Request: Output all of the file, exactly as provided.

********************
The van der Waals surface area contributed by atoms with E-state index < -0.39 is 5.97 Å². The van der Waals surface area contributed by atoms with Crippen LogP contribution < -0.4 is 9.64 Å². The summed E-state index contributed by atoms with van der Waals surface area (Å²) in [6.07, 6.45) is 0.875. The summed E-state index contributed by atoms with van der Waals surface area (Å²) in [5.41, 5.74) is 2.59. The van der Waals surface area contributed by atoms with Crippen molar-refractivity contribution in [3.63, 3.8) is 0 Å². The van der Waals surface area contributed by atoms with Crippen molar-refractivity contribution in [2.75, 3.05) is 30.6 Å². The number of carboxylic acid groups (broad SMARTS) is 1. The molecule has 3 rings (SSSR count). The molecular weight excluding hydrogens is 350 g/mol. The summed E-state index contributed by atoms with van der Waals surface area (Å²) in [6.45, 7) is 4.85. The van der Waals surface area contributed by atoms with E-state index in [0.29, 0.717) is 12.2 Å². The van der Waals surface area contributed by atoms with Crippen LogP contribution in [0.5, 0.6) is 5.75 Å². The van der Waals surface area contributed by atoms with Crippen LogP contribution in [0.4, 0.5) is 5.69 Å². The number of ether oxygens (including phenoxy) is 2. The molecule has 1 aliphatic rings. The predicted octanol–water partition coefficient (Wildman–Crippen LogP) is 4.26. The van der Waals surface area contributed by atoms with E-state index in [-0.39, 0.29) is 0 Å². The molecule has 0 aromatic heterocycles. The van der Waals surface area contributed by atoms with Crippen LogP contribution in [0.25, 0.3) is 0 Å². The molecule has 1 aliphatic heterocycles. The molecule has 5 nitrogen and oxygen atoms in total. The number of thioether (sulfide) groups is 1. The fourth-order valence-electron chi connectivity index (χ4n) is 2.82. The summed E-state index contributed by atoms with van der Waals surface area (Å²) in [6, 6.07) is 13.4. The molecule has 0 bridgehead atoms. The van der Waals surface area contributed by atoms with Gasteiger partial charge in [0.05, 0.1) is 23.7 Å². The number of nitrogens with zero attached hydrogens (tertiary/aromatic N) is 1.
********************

The van der Waals surface area contributed by atoms with E-state index < -0.39 is 5.97 Å². The van der Waals surface area contributed by atoms with Crippen LogP contribution < -0.4 is 9.64 Å². The summed E-state index contributed by atoms with van der Waals surface area (Å²) in [6.07, 6.45) is 0.875. The summed E-state index contributed by atoms with van der Waals surface area (Å²) in [5.41, 5.74) is 2.59. The van der Waals surface area contributed by atoms with Crippen molar-refractivity contribution in [3.63, 3.8) is 0 Å². The van der Waals surface area contributed by atoms with Crippen molar-refractivity contribution in [2.75, 3.05) is 30.6 Å². The number of carboxylic acid groups (broad SMARTS) is 1. The molecule has 3 rings (SSSR count). The molecular weight excluding hydrogens is 350 g/mol. The summed E-state index contributed by atoms with van der Waals surface area (Å²) in [6.45, 7) is 4.85. The van der Waals surface area contributed by atoms with E-state index in [0.29, 0.717) is 12.2 Å². The van der Waals surface area contributed by atoms with Crippen LogP contribution in [0.5, 0.6) is 5.75 Å². The van der Waals surface area contributed by atoms with Crippen LogP contribution in [0.4, 0.5) is 5.69 Å². The number of ether oxygens (including phenoxy) is 2. The molecule has 1 aliphatic rings. The predicted octanol–water partition coefficient (Wildman–Crippen LogP) is 4.26. The van der Waals surface area contributed by atoms with E-state index in [-0.39, 0.29) is 0 Å². The molecule has 0 aromatic heterocycles. The van der Waals surface area contributed by atoms with Crippen LogP contribution in [0.25, 0.3) is 0 Å². The molecule has 1 aliphatic heterocycles. The molecule has 5 nitrogen and oxygen atoms in total. The number of thioether (sulfide) groups is 1. The fourth-order valence-electron chi connectivity index (χ4n) is 2.82. The summed E-state index contributed by atoms with van der Waals surface area (Å²) in [6, 6.07) is 13.4. The molecule has 0 bridgehead atoms. The van der Waals surface area contributed by atoms with Gasteiger partial charge in [0.05, 0.1) is 23.7 Å². The number of nitrogens with zero attached hydrogens (tertiary/aromatic N) is 1.